Peter, you ask a very good question. I recently went thru the same reasoning as well. My decision was (at the time) to buy a Canon 17-40 mm L series lens for about $640. I didn't do so, but here is why. I found a good used 10-22 mm Canon EFF-S lens on the used market and bought that. Frankly, I should have stayed on plan. Because 10 - about 14 is just too wide for my tastes. I'm using a Digital Rebel XT with 1.6X crop factor. At 10 mm if you are on the overlook at a park scenic area, the angle of view will capture the railing that protects the overlook.
The optical quality on the Canon 10-22 is VERY good. No issue there. An advisor told me that this lens is highly specialized, but when you find the right situation for it, it is superb. Now, the lens I use most often is Tamron 28-75. I also have a low end 35 mmm prime that has a nice angle off view but the image quality is good, not great, as I prefer to have.
Canon also makes a L series 16-35 mm lens but the price is very high, over $1,000. Must be a good one though. I don't intend to find out for my own first-hand because the price is too high.
But, its surprising how often I shoot landscape with my 75-200 mm IS f/4 Canon L lens. The reason why I use a wide angle zoom and a moderate telephoto both is that the wide angle zoom works well on landscapes where I want mostly near-by features. The 75-200 works better when the foregroundd is less interesting than the far away scene is. The classic examples here are a meadow with butttercups (use the wide angle telephoto) and a mountain top with rugged boulders (use the 75-200 mm here).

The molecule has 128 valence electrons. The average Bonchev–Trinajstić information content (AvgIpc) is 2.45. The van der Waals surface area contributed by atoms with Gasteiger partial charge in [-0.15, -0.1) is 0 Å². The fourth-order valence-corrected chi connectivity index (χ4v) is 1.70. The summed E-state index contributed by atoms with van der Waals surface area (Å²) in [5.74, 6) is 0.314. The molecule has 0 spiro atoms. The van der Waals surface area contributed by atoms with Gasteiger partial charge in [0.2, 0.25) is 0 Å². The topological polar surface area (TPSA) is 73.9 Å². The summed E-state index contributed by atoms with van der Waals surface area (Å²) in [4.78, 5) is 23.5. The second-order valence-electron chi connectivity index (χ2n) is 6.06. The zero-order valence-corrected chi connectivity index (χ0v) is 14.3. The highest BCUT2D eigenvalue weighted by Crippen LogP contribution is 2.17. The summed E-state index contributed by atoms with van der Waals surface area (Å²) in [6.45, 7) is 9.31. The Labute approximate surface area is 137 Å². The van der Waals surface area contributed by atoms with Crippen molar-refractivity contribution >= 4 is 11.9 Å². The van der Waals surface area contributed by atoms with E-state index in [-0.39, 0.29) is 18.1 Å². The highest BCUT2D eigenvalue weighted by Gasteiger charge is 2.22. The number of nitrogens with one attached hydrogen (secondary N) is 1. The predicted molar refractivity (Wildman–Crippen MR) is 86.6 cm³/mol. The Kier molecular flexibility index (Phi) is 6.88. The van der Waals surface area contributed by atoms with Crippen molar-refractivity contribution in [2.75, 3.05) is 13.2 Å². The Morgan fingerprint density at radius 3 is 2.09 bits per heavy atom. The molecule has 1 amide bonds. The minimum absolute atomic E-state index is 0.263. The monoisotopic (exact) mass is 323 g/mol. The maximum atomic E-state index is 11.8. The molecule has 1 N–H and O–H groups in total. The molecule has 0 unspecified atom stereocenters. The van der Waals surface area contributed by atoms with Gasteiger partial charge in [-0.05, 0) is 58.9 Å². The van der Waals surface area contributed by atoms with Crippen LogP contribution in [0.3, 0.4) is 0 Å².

So, to kind of summarize, you may be able to do well with either approach, wide angle zoom or telephoto zoom. The obvious solution is to get a lens with a very wide range of zooms on it. Something like 18-200 for a price of around $350 maybe. The reason why you won't see too many professionals or advanced amateurs with this approach is because the design compromises necessary to get such a wise zoom range - especially at a reasonable price, preclude very good image quality. So, my personal advice to your situation?
Pick one, wide angle zoom or medium telephoto. Use it & enjoy it. When circumstances permit, get the other end of the spectrum covered. OR (happy thought) buy both. But whatever you do, don't buuy low uality. Medium quality OK. Financial reality is not going away. But just don't buy low quality.
Tamron & Sigma do very well for medium quality with selling prices in the $350 to $600 range. The big name OEM's do very well for high quality with selling prices in the $600 to $1,100 range. This statement is going to controversial. Oh well, just my take on things.
You can see various landscapes and so on with XIF data on the focal length and in some cases with data on the specific make and model of lens I used at www.pbase.com/goodlistener
. Hope you enjoy the show.